At the same time, and to add to the confusion, these statements of observation are crafted in such a way as to form an “implicit invitation to consider what the best way of being in the world is and to pursue it.” Standing at the beginning of the Sermon on the Mount, the Beatitudes are to the Sermon what Psalm 1 is to the Psalter, an “imaginative call to be a certain way in the world not just because God demands it” but simply “for one’s own sake,” for the sake of human flourishing.
The Two Paths
We could translate the Beatitudes, “happy are those who,” so long as we recognize that the quest for flourishing often requires happiness to be set aside in the moment for long-term satisfaction. If you want to flourish, everyone knows that you can’t just do what feels good or makes you happy in the moment. Denying yourself is so often the key to flourishing whether we are talking about food or feelings of justifiable frustration. Just because I would feel happy right now if I ate that Snickers bar or told off my co-worker (or boss) doesn’t mean I ought to do so if I’m really seeking happiness.
The Beatitudes are a form of wisdom literature, and Jesus opens the Sermon on the Mount by alerting us to the presence of two possible paths we can follow. This is how the Sermon on the Mount opens, and—just look at the end of it—this is also how it concludes.
So, as Jesus ascends a mountain, echoing Moses’s ascent to the top of Sinai, and then as he begins to teach his disciples, he is signaling to all who will hear that he has come to show us the true path of human flourishing. This is how we must learn to read the Beatitudes and the entire Sermon on the Mount.
The Way to Read the Beatitudes
It is also how we need to learn to read Jesus and the entire scope of his mission in the world. If we think of him as coming to solve the problem of how we sinners can be granted access to heaven when we die, then we will really struggle to know what to do with the Beatitudes and the entire Sermon on the Mount.
This is a particular problem for Protestant Christians. We are so afraid of the legalism of “earning salvation” that we often find ourselves holding exhortations to wise living like a hot potato that we need to get out of our hands as soon as possible. We talked about this some last week. This is one of the ways many Christians find an excuse for evading the Sermon on the Mount. We read the Beatitudes as ways of obtaining divine favor, then we cover them with our theological precision of salvation by grace alone, and next thing you know we’ve just found our way to dismissing the entire Sermon on the Mount.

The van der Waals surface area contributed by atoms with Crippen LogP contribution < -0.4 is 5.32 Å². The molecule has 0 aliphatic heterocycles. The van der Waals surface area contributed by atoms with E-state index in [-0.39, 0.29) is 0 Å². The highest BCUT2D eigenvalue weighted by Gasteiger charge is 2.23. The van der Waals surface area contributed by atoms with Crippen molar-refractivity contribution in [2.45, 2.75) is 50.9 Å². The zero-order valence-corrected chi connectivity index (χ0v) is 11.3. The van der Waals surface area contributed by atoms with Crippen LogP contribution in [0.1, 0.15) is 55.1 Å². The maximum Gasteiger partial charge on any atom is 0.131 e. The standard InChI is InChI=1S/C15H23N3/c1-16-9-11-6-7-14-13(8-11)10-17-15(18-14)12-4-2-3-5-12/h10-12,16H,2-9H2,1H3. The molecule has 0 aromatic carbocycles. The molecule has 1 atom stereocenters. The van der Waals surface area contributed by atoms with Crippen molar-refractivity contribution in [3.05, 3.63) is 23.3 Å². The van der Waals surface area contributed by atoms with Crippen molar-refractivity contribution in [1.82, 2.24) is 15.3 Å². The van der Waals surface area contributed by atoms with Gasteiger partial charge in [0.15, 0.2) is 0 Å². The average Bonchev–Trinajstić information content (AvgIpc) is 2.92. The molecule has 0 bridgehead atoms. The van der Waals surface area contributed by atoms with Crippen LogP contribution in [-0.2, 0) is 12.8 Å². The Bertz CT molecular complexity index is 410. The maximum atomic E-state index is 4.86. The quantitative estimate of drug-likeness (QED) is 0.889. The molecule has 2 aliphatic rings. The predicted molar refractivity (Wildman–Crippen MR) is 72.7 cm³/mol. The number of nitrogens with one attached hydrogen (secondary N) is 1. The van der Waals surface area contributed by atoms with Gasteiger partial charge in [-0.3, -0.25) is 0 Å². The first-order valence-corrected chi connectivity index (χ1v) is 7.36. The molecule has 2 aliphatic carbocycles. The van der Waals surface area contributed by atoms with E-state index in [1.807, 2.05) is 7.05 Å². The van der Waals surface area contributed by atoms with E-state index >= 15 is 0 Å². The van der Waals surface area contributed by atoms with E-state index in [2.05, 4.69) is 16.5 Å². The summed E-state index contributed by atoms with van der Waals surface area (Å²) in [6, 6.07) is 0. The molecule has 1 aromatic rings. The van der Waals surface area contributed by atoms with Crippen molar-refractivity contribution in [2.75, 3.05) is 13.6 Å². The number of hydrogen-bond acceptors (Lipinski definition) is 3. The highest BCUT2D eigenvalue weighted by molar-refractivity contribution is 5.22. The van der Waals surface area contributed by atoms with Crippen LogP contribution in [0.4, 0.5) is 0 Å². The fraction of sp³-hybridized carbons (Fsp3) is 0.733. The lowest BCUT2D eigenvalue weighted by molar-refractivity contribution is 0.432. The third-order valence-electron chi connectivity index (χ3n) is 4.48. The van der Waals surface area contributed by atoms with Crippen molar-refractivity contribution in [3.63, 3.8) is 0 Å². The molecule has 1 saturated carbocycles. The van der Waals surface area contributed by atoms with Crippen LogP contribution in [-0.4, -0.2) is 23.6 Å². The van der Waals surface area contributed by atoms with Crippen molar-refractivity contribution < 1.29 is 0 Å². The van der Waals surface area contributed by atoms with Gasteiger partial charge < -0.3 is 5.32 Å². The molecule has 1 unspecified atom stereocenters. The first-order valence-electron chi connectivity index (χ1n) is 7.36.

Let’s back up a minute here and remind ourselves about the purpose of redemption. What is it that Jesus came to do? If we don’t get this straight, we will continue to miss the importance of the Beatitudes. But if we keep this before us, we will see the way to read them rightly.
God’s Choice or Ours?
I sat on the plane two weeks ago next to a guy who sat down and immediately opened his Bible. Easy enough to get in a conversation. He was coming back to his faith, and he wanted to ask me a question. Who goes to heaven? Is it up to our choice or does God make the choice?
Ah, yes, the old Calvinism question. It is not irrelevant: why is it that some find Jesus compelling while others do not, all while looking at the same evidence? Is it just that I choose to believe and others do not? If it’s all my choice, then we who choose rightly can feel pretty good about ourselves can’t we? We can become self-righteous and condescending. But if it’s God’s choice, then this raises questions about God’s goodness.
Look, no Calvinist wants God’s goodness to be questioned or to make human choice irrelevant or robotic. And no Arminian wants Christians to be self-righteous and stuck up. No matter how you answer the question, there will be mystery that remains. At some point, we should consider if there is a better place to start the conversation about what it is Jesus came to do, and what redemption is, in fact, all about.
And the Beatitudes themselves point the way.
You see, if indeed we read the Beatitudes not as the kinds of people we must be so that God will bless us and take us to heaven, and read them instead as Jesus’s observation of the kinds of people who are actually and already flourishing, then we find Jesus’s own teaching takes us to look at him differently. Jesus apparently did not come to make sure that we do not descend into hell by teaching us how to ascend into heaven. Rather, he came to stop our descent into hellish dehumanization by showing us the path toward the full humanization of flourishing that we were meant to experience from the beginning.